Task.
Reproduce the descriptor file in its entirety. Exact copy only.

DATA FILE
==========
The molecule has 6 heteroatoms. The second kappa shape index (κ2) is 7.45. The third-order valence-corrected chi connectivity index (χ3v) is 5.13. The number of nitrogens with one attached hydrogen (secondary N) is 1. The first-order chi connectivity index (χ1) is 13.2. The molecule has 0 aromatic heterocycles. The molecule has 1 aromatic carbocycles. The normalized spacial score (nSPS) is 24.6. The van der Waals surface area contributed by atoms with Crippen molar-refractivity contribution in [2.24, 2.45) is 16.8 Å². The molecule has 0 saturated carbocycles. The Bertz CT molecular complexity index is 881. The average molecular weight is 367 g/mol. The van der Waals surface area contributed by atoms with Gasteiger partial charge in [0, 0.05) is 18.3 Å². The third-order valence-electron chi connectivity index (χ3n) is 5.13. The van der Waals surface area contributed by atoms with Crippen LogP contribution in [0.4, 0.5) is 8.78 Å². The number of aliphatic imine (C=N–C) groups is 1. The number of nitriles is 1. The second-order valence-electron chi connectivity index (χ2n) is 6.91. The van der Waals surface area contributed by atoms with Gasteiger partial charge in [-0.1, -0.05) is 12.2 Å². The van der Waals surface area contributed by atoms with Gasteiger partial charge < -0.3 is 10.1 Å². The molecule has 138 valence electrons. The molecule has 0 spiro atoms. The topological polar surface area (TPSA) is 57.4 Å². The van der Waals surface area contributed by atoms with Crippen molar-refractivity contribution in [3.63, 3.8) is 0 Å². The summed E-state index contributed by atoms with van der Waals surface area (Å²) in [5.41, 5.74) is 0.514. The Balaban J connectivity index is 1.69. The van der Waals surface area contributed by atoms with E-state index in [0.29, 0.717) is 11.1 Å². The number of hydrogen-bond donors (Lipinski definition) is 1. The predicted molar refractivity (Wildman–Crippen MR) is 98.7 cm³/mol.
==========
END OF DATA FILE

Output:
The molecule has 6 heteroatoms. The second kappa shape index (κ2) is 7.45. The third-order valence-corrected chi connectivity index (χ3v) is 5.13. The number of nitrogens with one attached hydrogen (secondary N) is 1. The first-order chi connectivity index (χ1) is 13.2. The molecule has 0 aromatic heterocycles. The molecule has 1 aromatic carbocycles. The normalized spacial score (nSPS) is 24.6. The van der Waals surface area contributed by atoms with Crippen molar-refractivity contribution in [2.24, 2.45) is 16.8 Å². The molecule has 0 saturated carbocycles. The Bertz CT molecular complexity index is 881. The average molecular weight is 367 g/mol. The van der Waals surface area contributed by atoms with Gasteiger partial charge in [0, 0.05) is 18.3 Å². The third-order valence-electron chi connectivity index (χ3n) is 5.13. The van der Waals surface area contributed by atoms with Crippen LogP contribution in [0.4, 0.5) is 8.78 Å². The number of aliphatic imine (C=N–C) groups is 1. The number of nitriles is 1. The second-order valence-electron chi connectivity index (χ2n) is 6.91. The van der Waals surface area contributed by atoms with Gasteiger partial charge in [-0.1, -0.05) is 12.2 Å². The van der Waals surface area contributed by atoms with Gasteiger partial charge < -0.3 is 10.1 Å². The molecule has 138 valence electrons. The molecule has 0 spiro atoms. The topological polar surface area (TPSA) is 57.4 Å². The van der Waals surface area contributed by atoms with Crippen molar-refractivity contribution in [3.63, 3.8) is 0 Å². The summed E-state index contributed by atoms with van der Waals surface area (Å²) in [5.41, 5.74) is 0.514. The Balaban J connectivity index is 1.69. The van der Waals surface area contributed by atoms with E-state index in [0.29, 0.717) is 11.1 Å². The number of hydrogen-bond donors (Lipinski definition) is 1. The predicted molar refractivity (Wildman–Crippen MR) is 98.7 cm³/mol.